Global rating agencies are keeping a careful watch on Colombia in South America after its citizens this week rejected a proposed peace deal with the Revolutionary Armed Forces of Colombia (FARC).
The peace deal was thrown out by 50.2% to 49.8% – an unexpected result as polls were predicting a ‘yes’ victory.
Only 13 million or 37% of the electorate attended, which means the ‘no’ was ratified by only 18.6% of the population, with regional areas divided.
While most of outlying provinces voted in favour of the deal, those closer to the capital were against it. The first group had been more exposed to the action of guerrillas, thus they were naturally more likely to overlap peace to the expense of justice.
Coface, a global leader in trade credit insurance and risk management, says the outcome should not be read as if the major part of population is not open for a negotiation.
“It might rather mean that the punishments for the 52-year war were considered too mild,” says Coface in its latest briefing.
“A new round of negotiation between the government and the FARC will restart, while the guerrilla pledges that the ceasefire will be kept into effect for the time being.”
The local market dove the day after the vote on October 2, as it was assimilating the agreement rejection.
The Colombian Peso (COP) depreciated by 1.7%, while the locally denominated Treasury bonds TES due in July 2024 dropped by 7%.
The negative plebiscite outcome came at a bad time, says Coface, as recent indicators suggest that risks in country ´s economic activity are to the downside.
High cost of war
The conflict is believed to have cost over 220,000 lives and nearly 7 million displaced.
In 1964, the FARC emerged after government attacked rural areas which were occupied by armed peasants affiliated to the Communist party.
The group claimed to have protested against the concentration of agricultural by a few landowners. Fuelled by revenue from the Colombian drug trade however, FARC caused bombings, firefights, kidnapping and extortion along its five decade existence.
In 2000 the US stepped up aid under its Plan Colombia with $US10 billion in payments pledged to combat Colombia ´s massive drug trade and to fight the FARC and other minor rebel groups.
The aid seems to have contributed to the weakening of the guerrilla. During Álvaro Uribe ´s presidency (2002-2010) the group lost strength. Currently active fighters are estimated between 6 and 7 thousand, down from 20 in 2002.
Slump in international oil prices
Current Colombian President Juan Manuel Santos actually served as Defence Minister for three years during Uribe term of office. Allies in the past, they were recently in opposite sides.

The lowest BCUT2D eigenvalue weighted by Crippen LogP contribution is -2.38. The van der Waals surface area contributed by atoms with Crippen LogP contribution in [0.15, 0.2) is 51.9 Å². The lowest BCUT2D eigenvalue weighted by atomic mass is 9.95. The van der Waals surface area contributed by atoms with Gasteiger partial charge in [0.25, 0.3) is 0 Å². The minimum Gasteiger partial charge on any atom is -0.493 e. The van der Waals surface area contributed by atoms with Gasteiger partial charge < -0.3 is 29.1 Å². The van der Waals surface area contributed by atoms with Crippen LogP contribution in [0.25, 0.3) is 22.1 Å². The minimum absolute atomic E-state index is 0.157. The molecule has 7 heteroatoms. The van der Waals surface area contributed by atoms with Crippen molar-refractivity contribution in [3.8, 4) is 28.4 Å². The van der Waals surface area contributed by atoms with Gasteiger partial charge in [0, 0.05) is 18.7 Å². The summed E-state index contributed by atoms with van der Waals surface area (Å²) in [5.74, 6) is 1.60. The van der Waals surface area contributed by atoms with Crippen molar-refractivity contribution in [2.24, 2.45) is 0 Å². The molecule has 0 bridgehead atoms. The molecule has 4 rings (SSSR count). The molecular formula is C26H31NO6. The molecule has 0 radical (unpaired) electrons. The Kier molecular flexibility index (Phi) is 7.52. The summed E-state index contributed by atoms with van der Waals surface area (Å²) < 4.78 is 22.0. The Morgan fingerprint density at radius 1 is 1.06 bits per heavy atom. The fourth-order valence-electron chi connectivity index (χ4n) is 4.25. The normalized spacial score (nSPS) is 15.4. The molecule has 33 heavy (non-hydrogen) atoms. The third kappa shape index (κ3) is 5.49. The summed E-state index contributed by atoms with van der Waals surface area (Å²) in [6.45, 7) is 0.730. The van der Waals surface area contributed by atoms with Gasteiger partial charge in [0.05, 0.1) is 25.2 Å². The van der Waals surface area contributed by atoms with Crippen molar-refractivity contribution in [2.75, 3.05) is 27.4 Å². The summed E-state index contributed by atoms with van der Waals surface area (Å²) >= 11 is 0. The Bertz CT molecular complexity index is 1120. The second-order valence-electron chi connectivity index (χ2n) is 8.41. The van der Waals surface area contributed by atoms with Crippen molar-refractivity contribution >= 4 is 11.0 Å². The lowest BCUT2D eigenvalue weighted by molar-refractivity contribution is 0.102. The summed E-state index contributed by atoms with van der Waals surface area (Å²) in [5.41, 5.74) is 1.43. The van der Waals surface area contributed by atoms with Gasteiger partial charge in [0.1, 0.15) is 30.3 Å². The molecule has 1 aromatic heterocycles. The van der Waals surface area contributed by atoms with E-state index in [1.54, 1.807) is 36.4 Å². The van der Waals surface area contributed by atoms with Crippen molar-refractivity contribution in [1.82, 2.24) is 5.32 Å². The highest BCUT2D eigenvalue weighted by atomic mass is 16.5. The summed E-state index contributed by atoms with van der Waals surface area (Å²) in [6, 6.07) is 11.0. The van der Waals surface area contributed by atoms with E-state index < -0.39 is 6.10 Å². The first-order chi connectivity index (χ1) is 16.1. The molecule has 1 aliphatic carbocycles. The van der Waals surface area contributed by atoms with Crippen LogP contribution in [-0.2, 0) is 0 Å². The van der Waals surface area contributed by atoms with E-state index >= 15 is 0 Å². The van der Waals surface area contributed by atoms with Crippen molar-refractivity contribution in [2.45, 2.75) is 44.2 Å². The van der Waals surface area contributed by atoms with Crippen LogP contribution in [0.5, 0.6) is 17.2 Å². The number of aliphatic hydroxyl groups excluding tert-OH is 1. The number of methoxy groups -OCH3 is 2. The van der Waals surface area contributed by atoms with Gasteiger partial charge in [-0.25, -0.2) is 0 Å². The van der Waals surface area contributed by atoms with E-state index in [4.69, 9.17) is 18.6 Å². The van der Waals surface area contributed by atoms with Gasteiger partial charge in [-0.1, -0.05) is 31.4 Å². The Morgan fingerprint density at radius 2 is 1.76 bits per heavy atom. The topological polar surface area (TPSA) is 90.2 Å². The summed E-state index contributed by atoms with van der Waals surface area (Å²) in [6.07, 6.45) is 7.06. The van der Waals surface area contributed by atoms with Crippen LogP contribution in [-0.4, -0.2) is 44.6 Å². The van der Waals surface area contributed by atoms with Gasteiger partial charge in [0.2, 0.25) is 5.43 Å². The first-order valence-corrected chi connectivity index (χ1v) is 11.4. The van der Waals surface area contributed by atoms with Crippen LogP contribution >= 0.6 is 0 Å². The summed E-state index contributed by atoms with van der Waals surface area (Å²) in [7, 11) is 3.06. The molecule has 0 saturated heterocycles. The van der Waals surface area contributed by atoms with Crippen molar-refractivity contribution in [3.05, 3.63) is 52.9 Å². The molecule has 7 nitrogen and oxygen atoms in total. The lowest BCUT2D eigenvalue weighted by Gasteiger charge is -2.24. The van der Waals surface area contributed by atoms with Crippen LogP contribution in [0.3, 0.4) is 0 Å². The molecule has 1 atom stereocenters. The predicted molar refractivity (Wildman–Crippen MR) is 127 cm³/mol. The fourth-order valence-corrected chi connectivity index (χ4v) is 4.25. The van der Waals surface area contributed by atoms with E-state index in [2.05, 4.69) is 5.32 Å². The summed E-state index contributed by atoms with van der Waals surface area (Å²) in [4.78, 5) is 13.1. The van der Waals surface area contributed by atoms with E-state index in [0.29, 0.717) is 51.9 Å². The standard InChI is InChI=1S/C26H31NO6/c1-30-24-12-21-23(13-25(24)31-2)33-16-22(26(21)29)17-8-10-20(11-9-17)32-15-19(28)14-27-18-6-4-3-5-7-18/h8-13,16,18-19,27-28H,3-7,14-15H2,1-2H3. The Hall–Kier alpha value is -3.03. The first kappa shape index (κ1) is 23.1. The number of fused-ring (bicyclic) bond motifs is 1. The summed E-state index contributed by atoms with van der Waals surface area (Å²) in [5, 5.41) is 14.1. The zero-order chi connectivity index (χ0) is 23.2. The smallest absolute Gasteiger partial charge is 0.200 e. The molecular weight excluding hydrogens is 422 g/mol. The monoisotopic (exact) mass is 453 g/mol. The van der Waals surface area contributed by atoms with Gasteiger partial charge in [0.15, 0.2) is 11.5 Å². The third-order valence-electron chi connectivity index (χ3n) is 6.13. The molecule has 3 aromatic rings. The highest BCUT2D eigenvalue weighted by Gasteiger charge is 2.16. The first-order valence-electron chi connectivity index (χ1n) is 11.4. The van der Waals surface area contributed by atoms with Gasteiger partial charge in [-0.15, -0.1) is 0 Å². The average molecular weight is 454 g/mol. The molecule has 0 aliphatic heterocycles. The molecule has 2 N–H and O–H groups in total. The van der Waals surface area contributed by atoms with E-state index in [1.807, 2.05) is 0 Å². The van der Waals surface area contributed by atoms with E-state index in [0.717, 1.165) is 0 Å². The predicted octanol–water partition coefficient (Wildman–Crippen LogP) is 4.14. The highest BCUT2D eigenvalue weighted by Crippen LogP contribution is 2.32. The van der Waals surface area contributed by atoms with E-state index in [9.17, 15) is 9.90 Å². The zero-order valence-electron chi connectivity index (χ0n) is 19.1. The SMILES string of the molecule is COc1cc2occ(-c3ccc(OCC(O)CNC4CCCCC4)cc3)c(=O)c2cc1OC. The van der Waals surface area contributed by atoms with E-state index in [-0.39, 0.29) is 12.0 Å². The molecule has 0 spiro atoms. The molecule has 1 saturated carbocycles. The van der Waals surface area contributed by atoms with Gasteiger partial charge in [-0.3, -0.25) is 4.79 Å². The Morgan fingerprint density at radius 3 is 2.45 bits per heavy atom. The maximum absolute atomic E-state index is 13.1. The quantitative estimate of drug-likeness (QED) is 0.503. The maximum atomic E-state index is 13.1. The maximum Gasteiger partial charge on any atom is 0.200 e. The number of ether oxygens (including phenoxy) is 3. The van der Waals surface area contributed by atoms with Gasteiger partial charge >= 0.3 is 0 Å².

Meanwhile, the effect of the slump in oil international prices since mid-2014 became more visible in the economy.After growing by an annual average rate of 4.5 % between 2010 and 2015, GDP is expected to decelerate to a high of 2 % in 2016 and 2.3% in 2017.
The reading for the second quarter 2016 revealed that activity grew by 2 % YoY, down from 2.5% in the first quarter.
The disappointing result was mainly driven by the oil and gas sectors that remained contracting (- 7.1 % YoY).
The higher inflation reported this year and the subsequent hikes in interest rates (currently at 7.75% after 325 bps hike along the last 12 months) are also taking their toll on the economy.
Higher food prices
Consumer prices have been pressured by higher food prices, thanks to adverse weather conditions presented this year. Albeit the reversal of this tendency in later August, its current level (8.1 % a.y.) is still far above the Central Bank target range of 2-4 %. Preliminary indicators for the third quarter are neither encouraging.
The activity monitor for July of the National Statistical Institute Dane dropped by 0.2 %, from 1.4 YoY % in June. Moreover retail sales shrank by 3.3 % YoY in the same month.
In a period of lacklustre activity, the yes victory would have improved business climate, attracting foreign investment.
The ‘no’ victory further weakened Santos popularity and has brought uncertainties, says Coface.
It is impossible at this stage to forecast how long government might take to come with an adjusted proposal, though at least it has been reacting promptly.
After the defeat, Colombian leaders travelled to Havana for a meeting with the FARC commanders.
Santos has now made approaches to Mr Uribe, the major leader of the no campaign, with an aim to raise the chances of successfully concluded the peace process. The ex-president briefly argued that three points should be renegotiated.
They are: amnesty to the guerrillas, the effective protection for FARC and judicial relief to the group. The two are now willing to get to a joined solution.
Foreign currency rating
The much needed tax reform might be threatened by the deal rejection, says Coface.
Policymakers were counting with the agreement to bolster its political capital, increasing the chances of getting approval to the reform in Congress before the year end. The aim is to fill the hole let in public revenues by the sharp drop in oil prices, which had accounted for a fifth of total income.
Public deficit of 2.4% of GDP in 2014, went up to 3% in 2015 and is expected achieve 3.9% this year.
Rating agencies highlighted the importance of this reform to maintain the country’s rating stable.
Currently Moody’s have a stable outlook on their Baa2 foreign currency rating, while Fitch and S&P hold negative watches on their BBB rating.
During the later outlook revision in February this year, it was mentioned that rating could be lowered if the government do not reach an agreement with the FARC or political developments weaken policymakers’ ability to adjust the fiscal policy.
Coface has forecast GDP at 2% this year and 2.3% in 2017. The country risk assessment remains at A4, (acceptable).